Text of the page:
For additional context, after reading this, read 30 hours in St. Pierre, France.
I got in to town on an Air Canada Express flight that touched down shortly before 9:00 a.m. and after I checked into my room, a little chilled, set out again. I had a full itinerary and wondered if I would get to all of it… Hah!
There was a point between 10:00 a.m. and noon, between the deserted downtown core (hello?! it was a Thursday morning!) and returning to touristy/civilization where I had time to think. It’s a dangerous and scary thing. I couldn’t stream music to my phone for fear I would drain my battery and be stranded inside a national park as sun went down. I was so very alone for that time interval, too.
These were my first/gut impressions:
- the city is damn hilly.
- the city is damn quiet.
- there are no people around, no people my age, no women, no Asians.
- those row houses are really colourful – oh, look, more colourful row houses! And more over there! Even the mailboxes depict rainbow-coloured row houses!
- this feels like the fishing villages I have visited in Nova Scotia and Vancouver Island, with some commerce injection.
- Irving across the harbour, atop that hill is such a big presence.
- this place is not at all like Halifax – it was my mistake to expect it.
What the heck am I even doing in St. John’s? I so desperately wanted to have a side trip to my Halifax trip and it turns out to have been justifiable: in just over two months, I’m back in Halifax anyways and spending like 12 days with my mother, seven days with my father; and my sister had brought her boyfriend back to Halifax with her and I felt like a third wheel – let them have a romantic Maritime holiday without me around.
With this visit to St. John’s, I have visited (at the very least, stayed overnight) in every Canadian province. It’s just Winnipeg/Manitoba I can’t claim to have visited. I sort of wish I had visited during the summer, a sunnier, warmer and busier time but I don’t come out this way in the summer high season. I tried to imagine everything I saw bathed in sunshine, filled in with more people, give the city more credit for its attractions. I was disappointed that I may be aligning more with NPY, not just being a city slicker but can’t bring myself to enjoy a different environment temporarily. The city just soooo isn’t my style even if I will tout my Maritime roots when it is convenient. ;D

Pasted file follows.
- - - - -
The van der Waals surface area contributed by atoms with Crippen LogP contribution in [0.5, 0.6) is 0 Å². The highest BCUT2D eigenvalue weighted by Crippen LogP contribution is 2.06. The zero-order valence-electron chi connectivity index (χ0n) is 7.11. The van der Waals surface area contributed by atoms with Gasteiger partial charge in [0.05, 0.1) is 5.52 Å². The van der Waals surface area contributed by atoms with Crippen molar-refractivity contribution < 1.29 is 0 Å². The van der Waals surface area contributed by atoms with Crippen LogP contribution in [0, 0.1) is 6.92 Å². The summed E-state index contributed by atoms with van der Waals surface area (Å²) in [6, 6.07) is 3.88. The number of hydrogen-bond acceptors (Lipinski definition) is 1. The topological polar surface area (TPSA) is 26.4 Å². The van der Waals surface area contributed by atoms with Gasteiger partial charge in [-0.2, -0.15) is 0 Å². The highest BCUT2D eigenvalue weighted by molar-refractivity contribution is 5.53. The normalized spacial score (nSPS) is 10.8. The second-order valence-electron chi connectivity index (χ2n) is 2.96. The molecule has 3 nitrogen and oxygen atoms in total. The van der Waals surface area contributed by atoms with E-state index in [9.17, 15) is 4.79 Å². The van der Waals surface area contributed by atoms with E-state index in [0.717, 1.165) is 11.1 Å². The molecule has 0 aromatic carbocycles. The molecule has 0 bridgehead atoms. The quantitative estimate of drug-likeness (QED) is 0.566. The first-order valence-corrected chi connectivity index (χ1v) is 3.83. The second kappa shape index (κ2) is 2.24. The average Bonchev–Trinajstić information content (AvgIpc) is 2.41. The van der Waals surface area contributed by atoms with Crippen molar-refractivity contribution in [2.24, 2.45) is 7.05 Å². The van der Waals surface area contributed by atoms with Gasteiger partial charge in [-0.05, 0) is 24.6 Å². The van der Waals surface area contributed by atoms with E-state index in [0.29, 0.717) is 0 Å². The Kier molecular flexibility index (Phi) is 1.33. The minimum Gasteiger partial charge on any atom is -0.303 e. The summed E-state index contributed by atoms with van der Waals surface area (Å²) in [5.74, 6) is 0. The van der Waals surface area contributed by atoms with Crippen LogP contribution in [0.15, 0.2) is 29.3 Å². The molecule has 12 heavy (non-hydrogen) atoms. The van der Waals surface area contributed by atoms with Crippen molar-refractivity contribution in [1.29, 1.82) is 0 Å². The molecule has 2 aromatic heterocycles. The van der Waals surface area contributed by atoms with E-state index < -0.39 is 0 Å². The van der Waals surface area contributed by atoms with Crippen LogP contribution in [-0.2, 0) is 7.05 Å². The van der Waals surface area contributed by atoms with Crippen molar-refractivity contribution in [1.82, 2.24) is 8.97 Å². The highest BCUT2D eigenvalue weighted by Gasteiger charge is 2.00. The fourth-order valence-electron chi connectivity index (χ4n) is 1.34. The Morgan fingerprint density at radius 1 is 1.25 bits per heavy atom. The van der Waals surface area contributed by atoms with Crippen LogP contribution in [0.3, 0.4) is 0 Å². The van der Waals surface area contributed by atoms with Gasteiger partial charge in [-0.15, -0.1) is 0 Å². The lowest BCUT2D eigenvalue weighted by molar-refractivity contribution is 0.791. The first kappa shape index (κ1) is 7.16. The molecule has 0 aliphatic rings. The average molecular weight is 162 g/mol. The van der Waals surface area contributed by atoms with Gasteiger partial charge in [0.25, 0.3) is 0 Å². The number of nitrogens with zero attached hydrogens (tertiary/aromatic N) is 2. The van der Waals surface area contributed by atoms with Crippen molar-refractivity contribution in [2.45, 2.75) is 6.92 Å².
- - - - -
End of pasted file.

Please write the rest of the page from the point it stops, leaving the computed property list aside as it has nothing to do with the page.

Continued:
So, this is what I got up to in the 30 or so hours in St. John’s.
I took a City Wide Taxi cab from the airport and was slightly mortified as the rate racked up – the airport didn’t look so far. And then the cabbie, a first-generation Canadian by his accent, tacked on a $5 surcharge because I wasn’t getting dropped off at a proper hotel – the sign said “residential” and while the apartment was in the commercial section, it was residential. “I can’t lie to you,” he claimed. He thrust a mobile credit card payment device at me and the first row allowed you to select “% or $ amount” while the second row allowed you to let the machine calculate 15%, 18%, 20%, what have you. Selecting a pre-calculated amount was easy with one button aligning below with each selection. I found the top row selection was not responding and he rushed me that the machine would time out. The surcharge racheted up the fare and I hastily selected 15% and felt a sock to my stomach at the amount I was giving him. The next day, I dropped by the visitor center to pick up a brochure for my next leg and asked the agent there. I was indeed gypped and what a sour introduction to the city that is. It’s unforgiveable.